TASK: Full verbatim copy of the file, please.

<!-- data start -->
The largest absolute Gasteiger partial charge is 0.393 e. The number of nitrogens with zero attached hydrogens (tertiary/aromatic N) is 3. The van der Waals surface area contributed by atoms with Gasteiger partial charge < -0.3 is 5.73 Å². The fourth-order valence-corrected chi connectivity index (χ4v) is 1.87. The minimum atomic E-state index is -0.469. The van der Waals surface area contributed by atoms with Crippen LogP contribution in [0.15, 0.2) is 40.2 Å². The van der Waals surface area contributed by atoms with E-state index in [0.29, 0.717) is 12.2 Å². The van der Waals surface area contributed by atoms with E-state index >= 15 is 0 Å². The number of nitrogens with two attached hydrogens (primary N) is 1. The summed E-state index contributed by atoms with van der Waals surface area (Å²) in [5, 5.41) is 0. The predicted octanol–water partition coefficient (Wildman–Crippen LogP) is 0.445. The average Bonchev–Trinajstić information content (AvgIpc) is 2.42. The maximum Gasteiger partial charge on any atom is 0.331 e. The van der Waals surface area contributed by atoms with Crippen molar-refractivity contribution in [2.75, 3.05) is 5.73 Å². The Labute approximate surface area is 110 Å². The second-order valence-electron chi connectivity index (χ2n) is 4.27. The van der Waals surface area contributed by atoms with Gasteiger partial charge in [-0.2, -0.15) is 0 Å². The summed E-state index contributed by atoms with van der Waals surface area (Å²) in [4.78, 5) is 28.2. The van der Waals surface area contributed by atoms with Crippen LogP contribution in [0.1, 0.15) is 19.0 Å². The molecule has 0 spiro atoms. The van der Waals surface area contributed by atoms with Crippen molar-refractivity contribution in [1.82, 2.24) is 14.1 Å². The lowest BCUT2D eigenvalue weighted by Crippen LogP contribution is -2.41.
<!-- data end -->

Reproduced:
The largest absolute Gasteiger partial charge is 0.393 e. The number of nitrogens with zero attached hydrogens (tertiary/aromatic N) is 3. The van der Waals surface area contributed by atoms with Gasteiger partial charge < -0.3 is 5.73 Å². The fourth-order valence-corrected chi connectivity index (χ4v) is 1.87. The minimum atomic E-state index is -0.469. The van der Waals surface area contributed by atoms with Crippen LogP contribution in [0.15, 0.2) is 40.2 Å². The van der Waals surface area contributed by atoms with E-state index in [0.29, 0.717) is 12.2 Å². The van der Waals surface area contributed by atoms with E-state index >= 15 is 0 Å². The number of nitrogens with two attached hydrogens (primary N) is 1. The summed E-state index contributed by atoms with van der Waals surface area (Å²) in [5, 5.41) is 0. The predicted octanol–water partition coefficient (Wildman–Crippen LogP) is 0.445. The average Bonchev–Trinajstić information content (AvgIpc) is 2.42. The maximum Gasteiger partial charge on any atom is 0.331 e. The van der Waals surface area contributed by atoms with Crippen molar-refractivity contribution in [2.75, 3.05) is 5.73 Å². The Labute approximate surface area is 110 Å². The second-order valence-electron chi connectivity index (χ2n) is 4.27. The van der Waals surface area contributed by atoms with Gasteiger partial charge in [-0.2, -0.15) is 0 Å². The summed E-state index contributed by atoms with van der Waals surface area (Å²) in [4.78, 5) is 28.2. The van der Waals surface area contributed by atoms with Crippen LogP contribution in [0.1, 0.15) is 19.0 Å². The molecule has 0 spiro atoms. The van der Waals surface area contributed by atoms with Crippen molar-refractivity contribution in [1.82, 2.24) is 14.1 Å². The lowest BCUT2D eigenvalue weighted by Crippen LogP contribution is -2.41.